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What can I take for back pain during pregnancy?

I am 20 years old and about 34 weeks pregnant and have been suffering from terrible back pain for a few months now. In the beginning I could help lessen the pain by taking Tylenol, but now the pain has gotten so bad that Tylenol does not work. I am not sure what is safe and not safe to take during pregnancy, and the pain is getting to be so bad that it is hard to function.
Back pain during pregnancy is an almost universal phenomenon that can impair more than just your quality of life--it can make it impossible to even get out of bed in the morning! Fortunately or unfortunately, some of the most effective remedies are those that are also safest for your baby. Conservative treatment approaches, such as massage, warm and cold compresses and baths, back support, improved posture, strengthening of your core muscle groups, are those that are most often recommended as the first line of treatment. Tylenol is another option that is safe when used as per the manufacturer's instructions, and provides relief to many people to varying degrees. Unfortunately, many of the non-steroidal anti-inflammatories, such as ibuprofen and aleve, are dangerous to your baby, especially early in pregnancy and are not routinely recommended for that reason. They can be harmful on multiple levels, but are especially well known for causing developmental problems with the kidneys. If your back pain does not respond to tylenol and other conservative measures, then you should discuss other options with your obstetrician or midwife. Also, be aware of warning signs such as bleeding, or sudden changes or increases in your back pain, as these might indicate something more serious and should be discussed with your doctor immediately.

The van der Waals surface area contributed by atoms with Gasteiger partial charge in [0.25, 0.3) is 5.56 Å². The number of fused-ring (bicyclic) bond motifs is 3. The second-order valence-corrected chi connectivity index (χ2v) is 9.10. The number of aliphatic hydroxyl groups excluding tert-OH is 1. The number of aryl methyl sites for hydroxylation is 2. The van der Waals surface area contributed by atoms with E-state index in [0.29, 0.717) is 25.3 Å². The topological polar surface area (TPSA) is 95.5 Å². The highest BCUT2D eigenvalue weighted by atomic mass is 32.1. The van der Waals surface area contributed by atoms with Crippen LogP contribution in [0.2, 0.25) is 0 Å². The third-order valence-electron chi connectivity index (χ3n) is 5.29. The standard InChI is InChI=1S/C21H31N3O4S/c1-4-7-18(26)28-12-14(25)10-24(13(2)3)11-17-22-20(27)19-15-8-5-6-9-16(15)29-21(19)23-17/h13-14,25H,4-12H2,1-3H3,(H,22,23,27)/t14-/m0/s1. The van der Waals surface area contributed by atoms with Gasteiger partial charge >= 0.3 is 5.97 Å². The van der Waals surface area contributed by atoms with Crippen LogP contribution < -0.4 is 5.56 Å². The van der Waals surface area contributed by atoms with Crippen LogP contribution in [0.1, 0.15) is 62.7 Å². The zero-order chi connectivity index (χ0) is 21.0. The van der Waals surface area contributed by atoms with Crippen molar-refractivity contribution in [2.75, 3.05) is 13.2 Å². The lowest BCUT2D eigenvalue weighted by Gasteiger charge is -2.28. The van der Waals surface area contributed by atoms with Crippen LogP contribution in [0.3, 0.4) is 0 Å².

This answer is for general informational purposes only and is not a substitute for professional medical advice.
If you think you may have a medical emergency, call your doctor or (in the United States) 911 immediately. Always seek the advice of your doctor before starting or changing treatment. Medical professionals who provide responses to health-related questions are intended third party beneficiaries with certain rights under Zocdoc’s Terms of Service.

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